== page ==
By: Camille McDaniel, LPC, NCC, CPCS
We live in uncertain times. Everything from our jobs and the economy, our health, the climate, and our personal lives are in a constant state of change. The response, not surprisingly, is often a major spike in worry or anxiety levels.
We cannot escape anxiety altogether, nor should we try. Anxiety is like gasoline: splashed on the floor, it’s dangerous; used properly, it’s a powerful fuel. If you learn how to turn excessive worry into healthy concern, you have the opportunity to meet challenges boldly, effectively, and creatively.
So what happens to our bodies when we experience anxiety?
Brain – When our brain anticipates danger, it sends a message to the autonomic nervous system, this creates a “fight or flight” response. Our body is preparing to either stay and defend itself or run away. Therefore the body releases adrenaline in preparation for action. At this time you may experience headaches, memory trouble, thoughts of despair, anger, irritability, and/or sadness.
Muscles – Your muscles start to contract or tense up when you become anxious. This may cause pain in the chest, shoulders, neck, and/or back regions. Your heart is also a muscle. In times of increased anxiety, you may experience increased heartbeat.
Stomach/Intestinal areas – During times of high anxiety, the body sends blood to the muscles in order to supply them with the oxygen for “fight or flight” responses. A major area for blood travel is the stomach, around the digestive tract. Blood is sent there to absorb nutrients from the food we eat. As blood is carried away from the stomach, the digestion slows down and the muscles around the stomach can become knotted. This can cause stomach pains, indigestion, decrease or increase of appetite, heartburn, and diarrhea or constipation.
What are some ways that you can naturally manage anxiety? Here are several suggestions that you may find helpful:
Relaxation is associated with a reduced rate of breathing. Take deep long breathes that cause your stomach to rise. Release the breathe slowly and repeat.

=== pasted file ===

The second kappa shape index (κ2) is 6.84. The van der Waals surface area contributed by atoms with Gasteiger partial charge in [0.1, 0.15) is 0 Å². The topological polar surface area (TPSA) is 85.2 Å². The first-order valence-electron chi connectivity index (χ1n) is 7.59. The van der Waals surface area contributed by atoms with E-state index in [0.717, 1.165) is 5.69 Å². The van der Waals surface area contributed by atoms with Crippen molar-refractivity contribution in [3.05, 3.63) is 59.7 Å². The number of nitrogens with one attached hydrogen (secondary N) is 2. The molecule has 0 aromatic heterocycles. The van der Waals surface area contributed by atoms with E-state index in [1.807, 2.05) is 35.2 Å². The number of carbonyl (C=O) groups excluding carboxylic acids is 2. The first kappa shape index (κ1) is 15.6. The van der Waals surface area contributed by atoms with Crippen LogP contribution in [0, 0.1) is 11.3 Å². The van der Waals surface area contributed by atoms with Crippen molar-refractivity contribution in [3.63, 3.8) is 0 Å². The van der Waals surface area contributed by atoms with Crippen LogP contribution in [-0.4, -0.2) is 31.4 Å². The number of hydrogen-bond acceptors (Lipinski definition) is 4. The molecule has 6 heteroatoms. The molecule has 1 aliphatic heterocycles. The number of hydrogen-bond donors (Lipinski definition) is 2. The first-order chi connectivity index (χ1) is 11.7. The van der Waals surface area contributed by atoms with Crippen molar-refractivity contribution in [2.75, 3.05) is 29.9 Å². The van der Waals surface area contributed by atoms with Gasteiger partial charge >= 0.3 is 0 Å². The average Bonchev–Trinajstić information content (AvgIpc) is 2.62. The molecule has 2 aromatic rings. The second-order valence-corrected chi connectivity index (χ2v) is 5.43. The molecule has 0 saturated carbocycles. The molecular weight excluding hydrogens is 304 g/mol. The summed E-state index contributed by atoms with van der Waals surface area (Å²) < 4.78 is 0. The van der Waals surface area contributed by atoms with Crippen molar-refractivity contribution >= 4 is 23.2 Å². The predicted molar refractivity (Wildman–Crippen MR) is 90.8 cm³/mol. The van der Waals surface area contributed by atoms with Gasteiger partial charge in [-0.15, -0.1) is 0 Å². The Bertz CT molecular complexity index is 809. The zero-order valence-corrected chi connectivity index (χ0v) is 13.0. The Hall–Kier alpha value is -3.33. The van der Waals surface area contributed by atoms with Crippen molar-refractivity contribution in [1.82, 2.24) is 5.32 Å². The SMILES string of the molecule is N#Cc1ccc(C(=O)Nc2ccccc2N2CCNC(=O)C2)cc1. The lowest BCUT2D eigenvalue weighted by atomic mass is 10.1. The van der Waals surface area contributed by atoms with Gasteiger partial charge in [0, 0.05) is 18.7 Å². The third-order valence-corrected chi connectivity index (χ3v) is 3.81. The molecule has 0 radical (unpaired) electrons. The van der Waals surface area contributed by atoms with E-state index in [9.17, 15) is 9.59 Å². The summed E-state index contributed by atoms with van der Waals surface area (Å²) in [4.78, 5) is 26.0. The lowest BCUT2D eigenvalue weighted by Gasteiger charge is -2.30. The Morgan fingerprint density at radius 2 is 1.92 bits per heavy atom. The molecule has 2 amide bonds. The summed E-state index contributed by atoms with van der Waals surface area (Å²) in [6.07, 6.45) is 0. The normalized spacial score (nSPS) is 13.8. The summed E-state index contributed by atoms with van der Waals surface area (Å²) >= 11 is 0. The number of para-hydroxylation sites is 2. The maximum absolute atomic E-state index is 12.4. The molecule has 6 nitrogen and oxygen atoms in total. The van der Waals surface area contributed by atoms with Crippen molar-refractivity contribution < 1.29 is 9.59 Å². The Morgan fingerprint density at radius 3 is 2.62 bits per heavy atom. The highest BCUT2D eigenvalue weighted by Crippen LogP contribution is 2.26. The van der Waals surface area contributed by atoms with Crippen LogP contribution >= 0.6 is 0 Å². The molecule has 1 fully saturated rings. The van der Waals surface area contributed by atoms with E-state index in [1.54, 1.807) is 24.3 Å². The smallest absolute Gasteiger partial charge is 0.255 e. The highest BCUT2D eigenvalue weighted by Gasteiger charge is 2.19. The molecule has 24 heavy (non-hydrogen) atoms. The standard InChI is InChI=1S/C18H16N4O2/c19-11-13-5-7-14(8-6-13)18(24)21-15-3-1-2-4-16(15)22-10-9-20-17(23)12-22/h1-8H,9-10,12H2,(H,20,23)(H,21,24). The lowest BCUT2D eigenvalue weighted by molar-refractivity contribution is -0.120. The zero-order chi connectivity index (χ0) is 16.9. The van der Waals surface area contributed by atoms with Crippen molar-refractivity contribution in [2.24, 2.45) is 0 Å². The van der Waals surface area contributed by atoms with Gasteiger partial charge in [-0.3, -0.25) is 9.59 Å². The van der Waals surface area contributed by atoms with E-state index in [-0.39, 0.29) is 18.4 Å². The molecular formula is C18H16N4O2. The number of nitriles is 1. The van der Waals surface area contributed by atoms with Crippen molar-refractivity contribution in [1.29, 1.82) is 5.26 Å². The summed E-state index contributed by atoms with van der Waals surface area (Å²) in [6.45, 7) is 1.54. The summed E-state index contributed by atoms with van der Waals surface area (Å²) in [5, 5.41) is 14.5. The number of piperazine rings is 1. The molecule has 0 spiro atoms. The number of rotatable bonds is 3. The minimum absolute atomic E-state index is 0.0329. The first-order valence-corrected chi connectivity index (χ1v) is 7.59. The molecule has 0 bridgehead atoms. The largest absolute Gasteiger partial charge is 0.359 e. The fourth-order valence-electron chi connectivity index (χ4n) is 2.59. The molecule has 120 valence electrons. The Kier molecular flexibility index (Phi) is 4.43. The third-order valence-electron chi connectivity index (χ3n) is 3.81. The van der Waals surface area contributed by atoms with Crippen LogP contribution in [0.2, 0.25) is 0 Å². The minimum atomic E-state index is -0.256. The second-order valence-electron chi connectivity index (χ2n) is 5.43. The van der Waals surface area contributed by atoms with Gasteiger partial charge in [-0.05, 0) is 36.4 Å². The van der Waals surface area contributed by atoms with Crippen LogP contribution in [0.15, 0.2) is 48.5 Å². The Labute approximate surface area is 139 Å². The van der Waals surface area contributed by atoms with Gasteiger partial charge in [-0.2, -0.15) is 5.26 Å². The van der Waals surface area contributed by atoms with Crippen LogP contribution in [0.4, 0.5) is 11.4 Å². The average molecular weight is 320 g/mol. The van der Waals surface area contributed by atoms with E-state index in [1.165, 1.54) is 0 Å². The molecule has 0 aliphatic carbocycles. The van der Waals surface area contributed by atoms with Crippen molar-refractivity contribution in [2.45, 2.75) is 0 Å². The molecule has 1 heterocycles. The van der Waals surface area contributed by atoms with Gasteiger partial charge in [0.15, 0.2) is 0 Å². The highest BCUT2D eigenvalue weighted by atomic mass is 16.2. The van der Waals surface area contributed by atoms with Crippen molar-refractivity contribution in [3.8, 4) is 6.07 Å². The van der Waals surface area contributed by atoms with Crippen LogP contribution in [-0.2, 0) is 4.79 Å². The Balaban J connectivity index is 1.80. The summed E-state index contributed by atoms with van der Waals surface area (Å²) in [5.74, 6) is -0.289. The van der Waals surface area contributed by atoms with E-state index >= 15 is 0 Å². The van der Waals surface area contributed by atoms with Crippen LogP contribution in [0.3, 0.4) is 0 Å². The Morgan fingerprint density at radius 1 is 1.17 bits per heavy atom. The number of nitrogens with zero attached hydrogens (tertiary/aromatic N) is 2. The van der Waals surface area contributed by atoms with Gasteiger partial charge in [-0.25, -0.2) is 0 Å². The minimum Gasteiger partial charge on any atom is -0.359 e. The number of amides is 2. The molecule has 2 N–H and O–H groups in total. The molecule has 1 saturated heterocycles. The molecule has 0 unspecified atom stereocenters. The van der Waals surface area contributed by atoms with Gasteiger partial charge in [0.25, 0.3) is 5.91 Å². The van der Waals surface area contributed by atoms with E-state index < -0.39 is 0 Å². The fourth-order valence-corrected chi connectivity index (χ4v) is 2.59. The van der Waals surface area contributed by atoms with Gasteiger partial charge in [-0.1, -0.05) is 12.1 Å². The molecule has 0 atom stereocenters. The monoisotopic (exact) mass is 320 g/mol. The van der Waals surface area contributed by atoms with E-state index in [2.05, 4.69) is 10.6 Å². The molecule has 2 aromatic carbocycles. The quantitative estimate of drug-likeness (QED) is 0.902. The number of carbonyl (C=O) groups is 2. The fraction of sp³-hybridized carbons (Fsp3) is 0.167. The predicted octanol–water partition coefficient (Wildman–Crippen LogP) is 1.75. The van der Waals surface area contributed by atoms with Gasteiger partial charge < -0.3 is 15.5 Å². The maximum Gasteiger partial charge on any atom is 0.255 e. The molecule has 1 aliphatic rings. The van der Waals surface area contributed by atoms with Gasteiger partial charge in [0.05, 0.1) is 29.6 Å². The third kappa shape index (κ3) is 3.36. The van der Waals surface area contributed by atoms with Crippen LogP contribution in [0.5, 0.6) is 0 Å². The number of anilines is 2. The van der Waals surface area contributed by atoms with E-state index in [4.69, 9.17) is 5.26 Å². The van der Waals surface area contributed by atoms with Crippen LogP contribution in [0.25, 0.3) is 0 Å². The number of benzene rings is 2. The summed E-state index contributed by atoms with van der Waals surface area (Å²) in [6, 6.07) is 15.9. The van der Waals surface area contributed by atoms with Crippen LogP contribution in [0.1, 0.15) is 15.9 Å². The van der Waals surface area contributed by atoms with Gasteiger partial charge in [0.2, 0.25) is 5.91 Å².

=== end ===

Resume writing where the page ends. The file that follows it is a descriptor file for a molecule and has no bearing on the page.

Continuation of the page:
TALK IT OUT
Express your thoughts and feelings with a trusted friend, family member or therapist.
A balanced diet rich in fruits, vegetables, legumes, fish, olive oil, nuts and whole grains lowers the stress hormones cortisol and adrenaline.
Limit or avoid caffeine. It can make you feel jittery and nervous.
Nicotine can worsen anxiety
With our culture of instant gratification, bigger is better, and advertisements that encourage you to be unhappy with what you currently have, many people are feeling inadequate if they can’t keep up. ”People are terribly afraid of being ordinary.” Counter these fears with methods that have been time-tested. Praying, meditating, journaling, and quiet time. Connecting to something larger than yourself will help you release the need to control every aspect of a situation.
Exercise generates endorphins (happy hormones) that reduce anxiety.
GET ENOUGH SLEEP
Just do it! 6 to 8 hours can help your body re-energize itself.
LIMIT NEWS AND TV TIME
For those who are more prone to anxiety, listening to the news for hours a day and getting news updates on your phone could give you more to worry about. Limit news phone apps and don’t turn the tv on right before bed.
CHANGE YOUR SCENE
Isolation is not good. Get out among people or in nature, so you’re not alone with your own mind.